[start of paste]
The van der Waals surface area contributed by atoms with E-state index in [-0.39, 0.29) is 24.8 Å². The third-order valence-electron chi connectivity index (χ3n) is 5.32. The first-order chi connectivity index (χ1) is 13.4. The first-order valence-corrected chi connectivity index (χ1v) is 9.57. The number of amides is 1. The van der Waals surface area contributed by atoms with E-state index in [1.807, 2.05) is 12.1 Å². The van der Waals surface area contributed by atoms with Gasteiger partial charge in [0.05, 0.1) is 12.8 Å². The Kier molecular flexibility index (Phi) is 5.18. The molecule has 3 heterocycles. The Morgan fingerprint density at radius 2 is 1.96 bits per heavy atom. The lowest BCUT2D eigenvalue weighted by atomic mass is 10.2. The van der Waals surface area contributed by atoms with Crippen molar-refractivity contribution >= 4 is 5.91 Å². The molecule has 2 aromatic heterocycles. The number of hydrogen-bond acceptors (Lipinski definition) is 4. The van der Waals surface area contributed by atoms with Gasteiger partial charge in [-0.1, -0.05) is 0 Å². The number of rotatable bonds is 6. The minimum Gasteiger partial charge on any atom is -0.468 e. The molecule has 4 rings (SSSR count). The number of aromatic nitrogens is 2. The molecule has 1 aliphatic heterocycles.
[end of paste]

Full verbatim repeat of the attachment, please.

The van der Waals surface area contributed by atoms with E-state index in [-0.39, 0.29) is 24.8 Å². The third-order valence-electron chi connectivity index (χ3n) is 5.32. The first-order chi connectivity index (χ1) is 13.4. The first-order valence-corrected chi connectivity index (χ1v) is 9.57. The number of amides is 1. The van der Waals surface area contributed by atoms with E-state index in [1.807, 2.05) is 12.1 Å². The van der Waals surface area contributed by atoms with Gasteiger partial charge in [0.05, 0.1) is 12.8 Å². The Kier molecular flexibility index (Phi) is 5.18. The molecule has 3 heterocycles. The Morgan fingerprint density at radius 2 is 1.96 bits per heavy atom. The lowest BCUT2D eigenvalue weighted by atomic mass is 10.2. The van der Waals surface area contributed by atoms with Crippen molar-refractivity contribution >= 4 is 5.91 Å². The molecule has 2 aromatic heterocycles. The number of hydrogen-bond acceptors (Lipinski definition) is 4. The van der Waals surface area contributed by atoms with Gasteiger partial charge in [-0.1, -0.05) is 0 Å². The number of rotatable bonds is 6. The minimum Gasteiger partial charge on any atom is -0.468 e. The molecule has 4 rings (SSSR count). The number of aromatic nitrogens is 2. The molecule has 1 aliphatic heterocycles.